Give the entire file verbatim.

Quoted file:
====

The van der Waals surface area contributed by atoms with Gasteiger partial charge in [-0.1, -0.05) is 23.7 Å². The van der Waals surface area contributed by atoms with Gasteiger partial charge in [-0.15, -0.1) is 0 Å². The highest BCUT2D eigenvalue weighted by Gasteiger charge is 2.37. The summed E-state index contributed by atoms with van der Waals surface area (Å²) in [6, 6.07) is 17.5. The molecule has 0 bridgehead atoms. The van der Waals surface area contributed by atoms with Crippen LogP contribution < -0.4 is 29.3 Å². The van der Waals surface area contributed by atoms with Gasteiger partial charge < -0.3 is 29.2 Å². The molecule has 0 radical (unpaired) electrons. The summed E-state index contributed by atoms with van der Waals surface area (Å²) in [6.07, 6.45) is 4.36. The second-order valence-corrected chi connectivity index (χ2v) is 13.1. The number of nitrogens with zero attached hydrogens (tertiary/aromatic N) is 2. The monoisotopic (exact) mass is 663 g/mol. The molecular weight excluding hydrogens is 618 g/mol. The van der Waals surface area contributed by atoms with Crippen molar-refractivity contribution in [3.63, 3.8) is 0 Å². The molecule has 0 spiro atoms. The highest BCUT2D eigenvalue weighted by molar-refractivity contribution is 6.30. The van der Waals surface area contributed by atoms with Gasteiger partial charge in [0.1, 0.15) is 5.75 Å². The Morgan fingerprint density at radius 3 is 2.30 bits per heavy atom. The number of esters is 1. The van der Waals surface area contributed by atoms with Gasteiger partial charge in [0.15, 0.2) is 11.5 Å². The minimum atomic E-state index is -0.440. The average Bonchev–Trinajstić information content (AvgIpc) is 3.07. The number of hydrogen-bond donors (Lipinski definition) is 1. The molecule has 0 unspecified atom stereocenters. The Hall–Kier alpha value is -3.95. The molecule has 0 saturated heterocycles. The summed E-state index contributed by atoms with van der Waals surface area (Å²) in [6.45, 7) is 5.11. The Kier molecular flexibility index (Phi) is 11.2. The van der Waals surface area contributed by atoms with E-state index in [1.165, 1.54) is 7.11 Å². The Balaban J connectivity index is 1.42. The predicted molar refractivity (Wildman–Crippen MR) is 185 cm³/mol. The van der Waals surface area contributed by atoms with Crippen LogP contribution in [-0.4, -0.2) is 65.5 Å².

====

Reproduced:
The van der Waals surface area contributed by atoms with Gasteiger partial charge in [-0.1, -0.05) is 23.7 Å². The van der Waals surface area contributed by atoms with Gasteiger partial charge in [-0.15, -0.1) is 0 Å². The highest BCUT2D eigenvalue weighted by Gasteiger charge is 2.37. The summed E-state index contributed by atoms with van der Waals surface area (Å²) in [6, 6.07) is 17.5. The molecule has 0 bridgehead atoms. The van der Waals surface area contributed by atoms with Crippen LogP contribution < -0.4 is 29.3 Å². The van der Waals surface area contributed by atoms with Gasteiger partial charge < -0.3 is 29.2 Å². The molecule has 0 radical (unpaired) electrons. The summed E-state index contributed by atoms with van der Waals surface area (Å²) in [6.07, 6.45) is 4.36. The second-order valence-corrected chi connectivity index (χ2v) is 13.1. The number of nitrogens with zero attached hydrogens (tertiary/aromatic N) is 2. The monoisotopic (exact) mass is 663 g/mol. The molecular weight excluding hydrogens is 618 g/mol. The van der Waals surface area contributed by atoms with Crippen molar-refractivity contribution in [3.63, 3.8) is 0 Å². The molecule has 0 spiro atoms. The highest BCUT2D eigenvalue weighted by molar-refractivity contribution is 6.30. The van der Waals surface area contributed by atoms with Gasteiger partial charge in [0.1, 0.15) is 5.75 Å². The Morgan fingerprint density at radius 3 is 2.30 bits per heavy atom. The number of esters is 1. The van der Waals surface area contributed by atoms with Gasteiger partial charge in [0.15, 0.2) is 11.5 Å². The minimum atomic E-state index is -0.440. The average Bonchev–Trinajstić information content (AvgIpc) is 3.07. The number of hydrogen-bond donors (Lipinski definition) is 1. The molecule has 0 unspecified atom stereocenters. The Hall–Kier alpha value is -3.95. The molecule has 0 saturated heterocycles. The summed E-state index contributed by atoms with van der Waals surface area (Å²) in [6.45, 7) is 5.11. The Kier molecular flexibility index (Phi) is 11.2. The van der Waals surface area contributed by atoms with E-state index in [1.165, 1.54) is 7.11 Å². The Balaban J connectivity index is 1.42. The predicted molar refractivity (Wildman–Crippen MR) is 185 cm³/mol. The van der Waals surface area contributed by atoms with Crippen LogP contribution in [-0.4, -0.2) is 65.5 Å².